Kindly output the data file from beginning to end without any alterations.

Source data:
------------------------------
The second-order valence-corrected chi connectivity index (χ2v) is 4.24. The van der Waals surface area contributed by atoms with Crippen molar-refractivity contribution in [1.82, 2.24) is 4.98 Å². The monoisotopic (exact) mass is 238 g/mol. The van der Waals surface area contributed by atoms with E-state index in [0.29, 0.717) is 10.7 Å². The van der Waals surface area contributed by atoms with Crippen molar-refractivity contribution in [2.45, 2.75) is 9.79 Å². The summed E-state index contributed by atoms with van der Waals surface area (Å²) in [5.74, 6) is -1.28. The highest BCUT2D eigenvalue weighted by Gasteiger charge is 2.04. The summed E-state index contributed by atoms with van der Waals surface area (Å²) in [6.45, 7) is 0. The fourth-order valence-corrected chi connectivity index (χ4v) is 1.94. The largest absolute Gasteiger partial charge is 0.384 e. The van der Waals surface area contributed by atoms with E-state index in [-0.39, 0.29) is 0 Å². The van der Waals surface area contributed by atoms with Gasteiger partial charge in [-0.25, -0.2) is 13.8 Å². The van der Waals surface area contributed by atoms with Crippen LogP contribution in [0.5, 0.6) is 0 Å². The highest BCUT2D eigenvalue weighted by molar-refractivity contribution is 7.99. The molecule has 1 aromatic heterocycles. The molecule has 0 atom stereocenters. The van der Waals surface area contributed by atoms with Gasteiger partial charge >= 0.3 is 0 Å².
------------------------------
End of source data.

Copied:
The second-order valence-corrected chi connectivity index (χ2v) is 4.24. The van der Waals surface area contributed by atoms with Crippen molar-refractivity contribution in [1.82, 2.24) is 4.98 Å². The monoisotopic (exact) mass is 238 g/mol. The van der Waals surface area contributed by atoms with E-state index in [0.29, 0.717) is 10.7 Å². The van der Waals surface area contributed by atoms with Crippen molar-refractivity contribution in [2.45, 2.75) is 9.79 Å². The summed E-state index contributed by atoms with van der Waals surface area (Å²) in [5.74, 6) is -1.28. The highest BCUT2D eigenvalue weighted by Gasteiger charge is 2.04. The summed E-state index contributed by atoms with van der Waals surface area (Å²) in [6.45, 7) is 0. The fourth-order valence-corrected chi connectivity index (χ4v) is 1.94. The largest absolute Gasteiger partial charge is 0.384 e. The van der Waals surface area contributed by atoms with E-state index in [-0.39, 0.29) is 0 Å². The van der Waals surface area contributed by atoms with Gasteiger partial charge in [-0.25, -0.2) is 13.8 Å². The van der Waals surface area contributed by atoms with Crippen LogP contribution in [0.5, 0.6) is 0 Å². The highest BCUT2D eigenvalue weighted by molar-refractivity contribution is 7.99. The molecule has 1 aromatic heterocycles. The molecule has 0 atom stereocenters. The van der Waals surface area contributed by atoms with Gasteiger partial charge >= 0.3 is 0 Å².